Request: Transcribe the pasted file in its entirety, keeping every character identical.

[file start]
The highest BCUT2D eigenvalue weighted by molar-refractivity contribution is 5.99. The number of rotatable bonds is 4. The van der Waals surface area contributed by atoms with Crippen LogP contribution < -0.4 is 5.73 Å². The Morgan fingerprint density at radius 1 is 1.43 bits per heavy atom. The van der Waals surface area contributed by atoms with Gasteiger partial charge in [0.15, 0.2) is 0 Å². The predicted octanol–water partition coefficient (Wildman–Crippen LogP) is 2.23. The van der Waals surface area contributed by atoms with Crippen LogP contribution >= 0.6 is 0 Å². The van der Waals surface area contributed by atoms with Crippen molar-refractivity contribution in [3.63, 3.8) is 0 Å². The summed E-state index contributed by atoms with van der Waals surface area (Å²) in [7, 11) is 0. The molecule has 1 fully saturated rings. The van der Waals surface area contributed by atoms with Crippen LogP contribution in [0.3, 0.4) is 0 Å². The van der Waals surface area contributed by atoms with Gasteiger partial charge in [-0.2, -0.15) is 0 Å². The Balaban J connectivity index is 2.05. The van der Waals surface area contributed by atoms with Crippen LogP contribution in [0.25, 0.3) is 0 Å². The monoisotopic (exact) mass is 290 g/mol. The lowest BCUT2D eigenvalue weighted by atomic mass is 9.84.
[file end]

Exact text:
The highest BCUT2D eigenvalue weighted by molar-refractivity contribution is 5.99. The number of rotatable bonds is 4. The van der Waals surface area contributed by atoms with Crippen LogP contribution < -0.4 is 5.73 Å². The Morgan fingerprint density at radius 1 is 1.43 bits per heavy atom. The van der Waals surface area contributed by atoms with Gasteiger partial charge in [0.15, 0.2) is 0 Å². The predicted octanol–water partition coefficient (Wildman–Crippen LogP) is 2.23. The van der Waals surface area contributed by atoms with Crippen LogP contribution >= 0.6 is 0 Å². The van der Waals surface area contributed by atoms with Crippen molar-refractivity contribution in [3.63, 3.8) is 0 Å². The summed E-state index contributed by atoms with van der Waals surface area (Å²) in [7, 11) is 0. The molecule has 1 fully saturated rings. The van der Waals surface area contributed by atoms with Crippen LogP contribution in [0.3, 0.4) is 0 Å². The van der Waals surface area contributed by atoms with Gasteiger partial charge in [-0.2, -0.15) is 0 Å². The Balaban J connectivity index is 2.05. The van der Waals surface area contributed by atoms with Crippen LogP contribution in [0.25, 0.3) is 0 Å². The monoisotopic (exact) mass is 290 g/mol. The lowest BCUT2D eigenvalue weighted by atomic mass is 9.84.